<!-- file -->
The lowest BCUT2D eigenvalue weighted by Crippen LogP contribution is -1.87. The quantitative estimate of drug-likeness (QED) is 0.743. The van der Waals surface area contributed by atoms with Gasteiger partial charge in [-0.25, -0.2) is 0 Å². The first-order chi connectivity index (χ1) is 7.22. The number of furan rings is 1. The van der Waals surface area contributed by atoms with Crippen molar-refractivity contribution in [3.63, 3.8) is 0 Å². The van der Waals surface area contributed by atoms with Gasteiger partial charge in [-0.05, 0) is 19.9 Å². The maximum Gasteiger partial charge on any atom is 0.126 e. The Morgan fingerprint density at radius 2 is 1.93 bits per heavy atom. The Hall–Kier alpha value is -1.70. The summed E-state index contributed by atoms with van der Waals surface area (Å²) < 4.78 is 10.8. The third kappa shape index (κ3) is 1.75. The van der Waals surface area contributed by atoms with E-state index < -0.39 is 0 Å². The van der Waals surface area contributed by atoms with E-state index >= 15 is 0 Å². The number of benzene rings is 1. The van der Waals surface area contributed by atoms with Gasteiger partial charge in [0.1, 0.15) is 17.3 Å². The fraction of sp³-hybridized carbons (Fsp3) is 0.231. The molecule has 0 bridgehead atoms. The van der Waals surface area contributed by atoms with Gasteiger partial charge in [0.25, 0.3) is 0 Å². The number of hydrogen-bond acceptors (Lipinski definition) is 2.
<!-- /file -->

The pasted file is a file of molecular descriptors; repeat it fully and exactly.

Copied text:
The lowest BCUT2D eigenvalue weighted by Crippen LogP contribution is -1.87. The quantitative estimate of drug-likeness (QED) is 0.743. The van der Waals surface area contributed by atoms with Gasteiger partial charge in [-0.25, -0.2) is 0 Å². The first-order chi connectivity index (χ1) is 7.22. The number of furan rings is 1. The van der Waals surface area contributed by atoms with Crippen molar-refractivity contribution in [3.63, 3.8) is 0 Å². The van der Waals surface area contributed by atoms with Gasteiger partial charge in [-0.05, 0) is 19.9 Å². The maximum Gasteiger partial charge on any atom is 0.126 e. The Morgan fingerprint density at radius 2 is 1.93 bits per heavy atom. The Hall–Kier alpha value is -1.70. The summed E-state index contributed by atoms with van der Waals surface area (Å²) < 4.78 is 10.8. The third kappa shape index (κ3) is 1.75. The van der Waals surface area contributed by atoms with E-state index < -0.39 is 0 Å². The van der Waals surface area contributed by atoms with E-state index >= 15 is 0 Å². The number of benzene rings is 1. The van der Waals surface area contributed by atoms with Gasteiger partial charge in [0.1, 0.15) is 17.3 Å². The fraction of sp³-hybridized carbons (Fsp3) is 0.231. The molecule has 0 bridgehead atoms. The van der Waals surface area contributed by atoms with Gasteiger partial charge in [0.25, 0.3) is 0 Å². The number of hydrogen-bond acceptors (Lipinski definition) is 2.